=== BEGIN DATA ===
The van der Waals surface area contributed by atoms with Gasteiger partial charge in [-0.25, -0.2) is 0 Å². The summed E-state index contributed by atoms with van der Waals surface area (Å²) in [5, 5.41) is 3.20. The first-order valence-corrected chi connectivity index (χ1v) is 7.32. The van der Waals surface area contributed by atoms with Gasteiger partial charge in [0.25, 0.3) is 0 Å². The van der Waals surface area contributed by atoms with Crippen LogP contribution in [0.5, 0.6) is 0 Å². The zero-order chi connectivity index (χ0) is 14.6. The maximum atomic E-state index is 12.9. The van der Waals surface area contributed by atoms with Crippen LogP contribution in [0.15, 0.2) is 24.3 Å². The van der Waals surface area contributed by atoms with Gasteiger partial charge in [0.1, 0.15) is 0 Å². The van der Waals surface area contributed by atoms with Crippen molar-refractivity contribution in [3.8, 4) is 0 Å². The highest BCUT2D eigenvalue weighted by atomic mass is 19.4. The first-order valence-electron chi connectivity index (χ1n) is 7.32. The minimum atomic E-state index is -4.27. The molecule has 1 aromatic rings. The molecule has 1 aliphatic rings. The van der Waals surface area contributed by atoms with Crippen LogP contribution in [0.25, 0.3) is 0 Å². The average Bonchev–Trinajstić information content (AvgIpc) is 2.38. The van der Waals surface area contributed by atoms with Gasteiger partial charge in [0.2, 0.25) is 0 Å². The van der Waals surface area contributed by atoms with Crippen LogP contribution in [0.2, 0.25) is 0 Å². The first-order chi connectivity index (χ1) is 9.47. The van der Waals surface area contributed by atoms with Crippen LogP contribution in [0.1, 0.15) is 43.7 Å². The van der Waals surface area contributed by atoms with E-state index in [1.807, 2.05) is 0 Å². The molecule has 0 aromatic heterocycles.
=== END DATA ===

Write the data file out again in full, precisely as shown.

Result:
The van der Waals surface area contributed by atoms with Gasteiger partial charge in [-0.25, -0.2) is 0 Å². The summed E-state index contributed by atoms with van der Waals surface area (Å²) in [5, 5.41) is 3.20. The first-order valence-corrected chi connectivity index (χ1v) is 7.32. The van der Waals surface area contributed by atoms with Gasteiger partial charge in [0.25, 0.3) is 0 Å². The van der Waals surface area contributed by atoms with Crippen LogP contribution in [0.5, 0.6) is 0 Å². The zero-order chi connectivity index (χ0) is 14.6. The maximum atomic E-state index is 12.9. The van der Waals surface area contributed by atoms with Crippen LogP contribution in [0.15, 0.2) is 24.3 Å². The van der Waals surface area contributed by atoms with Gasteiger partial charge in [0.1, 0.15) is 0 Å². The van der Waals surface area contributed by atoms with Crippen molar-refractivity contribution in [3.8, 4) is 0 Å². The highest BCUT2D eigenvalue weighted by atomic mass is 19.4. The first-order valence-electron chi connectivity index (χ1n) is 7.32. The minimum atomic E-state index is -4.27. The molecule has 1 aromatic rings. The molecule has 1 aliphatic rings. The van der Waals surface area contributed by atoms with Crippen LogP contribution in [0.25, 0.3) is 0 Å². The average Bonchev–Trinajstić information content (AvgIpc) is 2.38. The van der Waals surface area contributed by atoms with Gasteiger partial charge in [0.2, 0.25) is 0 Å². The van der Waals surface area contributed by atoms with Crippen LogP contribution in [0.2, 0.25) is 0 Å². The first-order chi connectivity index (χ1) is 9.47. The van der Waals surface area contributed by atoms with Crippen LogP contribution in [0.1, 0.15) is 43.7 Å². The van der Waals surface area contributed by atoms with E-state index in [1.807, 2.05) is 0 Å². The molecule has 0 aromatic heterocycles.